Hazel McHaffie

William Trevor

The Story of Lucy Gault

After all the thrills and scares of the psychological thrillers I’ve shared throughout this year, it seems like a good idea this week to give you a real change; something gentler. and more contemplative. Something calm to counter the mad hurly-burly of the festive season. A book moreover that was shortlisted for the Booker Prize.

The Story of Lucy Gault was first published in 2002 – the year its author received a knighthood in recognition of his services to literature, no less!  OK, sounds a pretty exalted pedigree to me. I’m listening.

As you know, I do periodically try to read acknowledged literary works, and this one looked promising when I found it squirrelled away in a little independent bookshop in Wigtown – Scotland’s National Book Town.
Slim volume – tick.
Described as ‘gravely beautiful, subtle and haunting‘ – tick.
By William Trevor a multi-award winning novelist – tick.
Set in a specific historical period: provincial Ireland at the times of civil unrest and anti-English violence – tick.

I’ll do my best to give you a flavour without including spoilers, if I can.

It’s 1921, the slow gentle pace of fires lit in the waiting rooms of railway stations, servants knowing their order in the echelons of society, solid rubber car tyres, communication snail-paced, barefoot children and be-shawled women begging in the streets, the smell of poverty oozing from infested buildings, the backdrop to the central drama a country in a state of turmoil and unrest, a people torn apart by violence and rivalry.

‘It is our tragedy in Ireland that for one reason or another we are repeatedly obliged to flee from what we hold dear. Our defeated patriots have gone, our great earls, our Famine emigrants, and now the poor search for work. Exile is part of us.’

Setting fire to properties, poisoning pets, destruction and invasion – all are commonplace, and Lahardane, the Gault’s family home, is not immune. Heloise, its mistress, fears her English ancestry makes them a particular target, but her ex-army husband, Captain Everard, doubts it; the status of the house, the possession of lands, his own military connections, would be more than enough to attract trouble already. One by one, neighbouring families have moved away, and when local youths try to incinerate their house, Everard shoots his gun from an upstairs window to scare them off. He doesn’t intend to wound but nicks the shoulder of one of the youths. The Gaults are now at even greater danger; they have no choice, they must leave Ireland.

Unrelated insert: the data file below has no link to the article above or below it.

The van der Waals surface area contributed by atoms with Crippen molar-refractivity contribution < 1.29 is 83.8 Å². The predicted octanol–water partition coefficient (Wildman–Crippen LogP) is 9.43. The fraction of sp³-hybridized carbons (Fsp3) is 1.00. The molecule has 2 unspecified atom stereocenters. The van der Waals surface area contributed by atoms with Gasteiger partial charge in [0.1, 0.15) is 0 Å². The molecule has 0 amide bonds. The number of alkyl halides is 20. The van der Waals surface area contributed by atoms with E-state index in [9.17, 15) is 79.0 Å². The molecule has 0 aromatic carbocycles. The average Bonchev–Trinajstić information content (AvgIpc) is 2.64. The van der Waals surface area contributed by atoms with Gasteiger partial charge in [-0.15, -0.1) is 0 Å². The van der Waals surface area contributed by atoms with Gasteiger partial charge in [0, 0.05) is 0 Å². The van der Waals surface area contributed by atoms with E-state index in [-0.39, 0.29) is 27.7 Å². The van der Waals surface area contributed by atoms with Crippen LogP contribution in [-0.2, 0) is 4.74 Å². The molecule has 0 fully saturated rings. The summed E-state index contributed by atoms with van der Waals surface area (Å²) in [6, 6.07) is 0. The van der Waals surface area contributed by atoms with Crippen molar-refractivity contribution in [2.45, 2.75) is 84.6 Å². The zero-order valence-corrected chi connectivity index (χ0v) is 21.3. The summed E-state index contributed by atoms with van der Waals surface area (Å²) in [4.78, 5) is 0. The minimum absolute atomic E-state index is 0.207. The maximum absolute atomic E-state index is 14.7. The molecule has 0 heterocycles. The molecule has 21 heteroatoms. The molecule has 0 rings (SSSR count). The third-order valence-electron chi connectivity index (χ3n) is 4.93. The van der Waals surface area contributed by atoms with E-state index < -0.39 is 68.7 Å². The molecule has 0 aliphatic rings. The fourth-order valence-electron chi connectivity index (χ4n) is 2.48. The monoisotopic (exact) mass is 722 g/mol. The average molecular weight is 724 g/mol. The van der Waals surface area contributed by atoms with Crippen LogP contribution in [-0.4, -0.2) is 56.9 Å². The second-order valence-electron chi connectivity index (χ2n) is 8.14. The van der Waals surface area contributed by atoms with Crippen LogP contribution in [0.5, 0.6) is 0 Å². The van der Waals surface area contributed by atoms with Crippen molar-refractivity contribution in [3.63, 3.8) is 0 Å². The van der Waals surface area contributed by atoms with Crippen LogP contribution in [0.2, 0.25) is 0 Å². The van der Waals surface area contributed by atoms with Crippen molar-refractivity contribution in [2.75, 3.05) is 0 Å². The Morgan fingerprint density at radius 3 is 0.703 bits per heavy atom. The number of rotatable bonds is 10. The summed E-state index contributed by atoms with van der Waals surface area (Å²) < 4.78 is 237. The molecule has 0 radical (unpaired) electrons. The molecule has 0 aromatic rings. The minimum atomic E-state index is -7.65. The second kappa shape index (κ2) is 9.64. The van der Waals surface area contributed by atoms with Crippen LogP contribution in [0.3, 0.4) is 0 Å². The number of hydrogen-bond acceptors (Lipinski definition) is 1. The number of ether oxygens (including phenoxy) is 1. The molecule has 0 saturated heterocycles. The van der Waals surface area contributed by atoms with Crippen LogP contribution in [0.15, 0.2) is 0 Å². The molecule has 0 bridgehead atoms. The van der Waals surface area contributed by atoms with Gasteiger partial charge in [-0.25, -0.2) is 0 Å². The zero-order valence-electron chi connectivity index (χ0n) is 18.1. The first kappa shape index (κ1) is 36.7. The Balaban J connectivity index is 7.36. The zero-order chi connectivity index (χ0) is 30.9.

Their only child, Lucy Gault, is eight years old. She’s a somewhat solitary child, staying close to the glens and woods above Lahardane, only occasionally rebelling enough to sneak out for a forbidden swim alone in the sea. Eavesdropping on adult conversations, she picks up something of the adults’ tension. She, however, is determined she will not go into exile from her beloved home; rather she will take steps to force her parents into staying.

When the time comes to leave, she is nowhere to be found … then her sodden summer vest is found in the shingle, one sandal in a shrimp pool … her mother is haunted by the local fishermen’s conviction that nobody has ever escaped the sharks in that part of the ocean … In the end the bereft parents give up hope, and set out for Europe, nomads, leaving no forwarding addresses, no record of their destinations – a tiny sad part of the Irish diaspora.

Only those remaining in Lahardane, arrested in time and memory, wait and keep hope against the day the Captain and his wife might return. And in the waiting, keeping faith. Rooms dusted, ornaments left in their accustomed places, summer vases full, beehives nurtured, footsteps on the stairs and cobbled yard – all these are offered as tokens of that hope.

But what of the rebellious Lucy, the lad whose shoulder took that bullet, the faithful retainers, the solicitor doing his best to keep Lahardane functioning? Their stories unravel alongside the abiding sorrow of Captain Gault and his wife. Guilt, remorse, torment, superstition, faith ebb and flow, denying them peace. The advent of war in Europe changes hopes and aspirations, alters perspectives; influenza sweeps through whole populations. And gradually out of a life shaped by calamity comes a mystery: tranquillity, a faithful offering, a gift of mercy, that astonishes all who see it.

The gentle pace, the antiquated style, of this quiet unfolding story perfectly reflects the emergence of that humbling peace and redemption. I closed the book with a sense of reverence. Would that the world held more such quiet heroism and boundless mercy.

‘Written with grace and finesse and charged throughout with a pervasive disquiet’
‘Unusual, beguiling, beautiful’
‘Stark yet tender’
‘Silence, secrets, muteness, tell the loudest stories here’
‘A homage to the gift of redemptive love’ …
All true.

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